15. #15 dcbob
    May 22, 2006

    The pdf you cite is pretty interesting, but it seems to me that there are several religious institutions to which its paradigm isn’t really very applicable, namely those – such as Zen – that are grounded in a fairly sophisticated thoery of mind, developed through a generations-long process of empirical study, and that aim to restructure peceptual experience through techniques of meditation. As a general rule such religions are not based on belief in a supernatural being or a personal god, but on the power of practice and insight to relieve human suffering. There may be an evolutionary aspect of such practices, but the pdf doesn’t seem to address them.

  16. #16 razib
    May 22, 2006

    At one point I realized I was going to die (in the distant future), and got afraid, but I never connected it to any religious stuff, and I got over it fast :)

    I did sort of pray once, by way of experiment, since I had heard somewhere that it could make things happen the way you wanted. So I asked for a dog :) And did I get one? NO! So the whole thing seemed pretty useless…

    i had similar expderiences, though my fear of death was pretty extreme between the ages of 5-6. don’t know why. i would think about it every night.

  17. #17 razib
    May 22, 2006

    The pdf you cite is pretty interesting, but it seems to me that there are several religious institutions to which its paradigm isn’t really very applicable, namely those – such as Zen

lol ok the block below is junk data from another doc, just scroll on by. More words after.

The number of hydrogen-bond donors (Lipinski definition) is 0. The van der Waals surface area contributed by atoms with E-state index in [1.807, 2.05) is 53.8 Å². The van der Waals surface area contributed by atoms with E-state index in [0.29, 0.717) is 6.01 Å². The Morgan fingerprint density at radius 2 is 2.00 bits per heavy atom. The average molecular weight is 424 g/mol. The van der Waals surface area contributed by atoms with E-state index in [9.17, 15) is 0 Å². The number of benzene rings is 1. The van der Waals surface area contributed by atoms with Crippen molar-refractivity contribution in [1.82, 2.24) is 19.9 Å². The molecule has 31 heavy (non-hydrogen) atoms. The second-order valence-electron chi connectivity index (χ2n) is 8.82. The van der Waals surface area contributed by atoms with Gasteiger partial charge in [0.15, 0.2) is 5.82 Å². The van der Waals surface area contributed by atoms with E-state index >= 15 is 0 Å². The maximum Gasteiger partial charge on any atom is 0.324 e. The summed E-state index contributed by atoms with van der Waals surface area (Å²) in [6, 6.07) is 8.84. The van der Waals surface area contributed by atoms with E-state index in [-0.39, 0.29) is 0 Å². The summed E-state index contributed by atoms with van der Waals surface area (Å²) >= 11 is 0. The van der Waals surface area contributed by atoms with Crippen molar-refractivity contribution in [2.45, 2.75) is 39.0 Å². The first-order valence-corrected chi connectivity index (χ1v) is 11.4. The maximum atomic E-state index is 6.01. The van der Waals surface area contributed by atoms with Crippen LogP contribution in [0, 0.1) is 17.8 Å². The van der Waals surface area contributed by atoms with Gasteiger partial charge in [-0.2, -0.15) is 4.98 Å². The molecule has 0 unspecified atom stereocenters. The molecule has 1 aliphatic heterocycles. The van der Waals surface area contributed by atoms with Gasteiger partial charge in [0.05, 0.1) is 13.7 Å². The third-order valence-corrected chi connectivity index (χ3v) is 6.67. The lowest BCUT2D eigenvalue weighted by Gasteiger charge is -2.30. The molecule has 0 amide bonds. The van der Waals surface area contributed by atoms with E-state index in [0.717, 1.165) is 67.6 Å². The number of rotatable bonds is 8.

yes. these groups tend to be

    1) very elite and initiate oriented

    2) often will claim they aren’t religions but philosophies or ways of life or what not

    the thesis is probabilistic, not an air tight description of all of religious reality.

  18. #18 matoko_tranhumanist
    May 22, 2006

    i think i will read the pdf before i comment. ;)

  19. #19 razib
    May 22, 2006

    it is just a condensation of in gods we trust.

  20. #20 matoko_tranhumanist
    May 22, 2006

    oh…one thing first.
    razib, you say you have not believed since an early age…have you ever wanted to believe? ;-)

  21. #21 Ron
    May 23, 2006

    The unfortunate effect of wingnut fundamentalism has been to frame the discussion as an alternative between believing in the big daddy in the sky or being an atheist. This reduces the rich range of religious experience to a single dimension. In fact, most people in the world are religious, but do not “believe in a personal god”. The Abrahamic ‘religions of the book’ have large followings today, but as religions go, they are pretty bizarre. Many other forms, in particular, forms of shamanism, the oldest religions, are much more typical of human religion and much more interesting for antropology.

  22. #22 razib
    May 23, 2006

    he Abrahamic ‘religions of the book’ have large followings today, but as religions go, they are pretty bizarre. Many other forms, in particular, forms of shamanism, the oldest religions, are much more typical of human religion and much more interesting for antropology.

    points of importance

    1) ‘big followings’ = 1/2 of the over 6 billion alive

    2) yes, shamanism is typical of human religion, but

    3) but undernearth the abstraction of the abrahamic religions there is still shamanism. see theological incorrectness

    4) what is strange about the abrahamic religions is not that god is personal, that is conventional and the normal state. what is strange is that god is personal and omnibenevolent, omnipotent and omniscient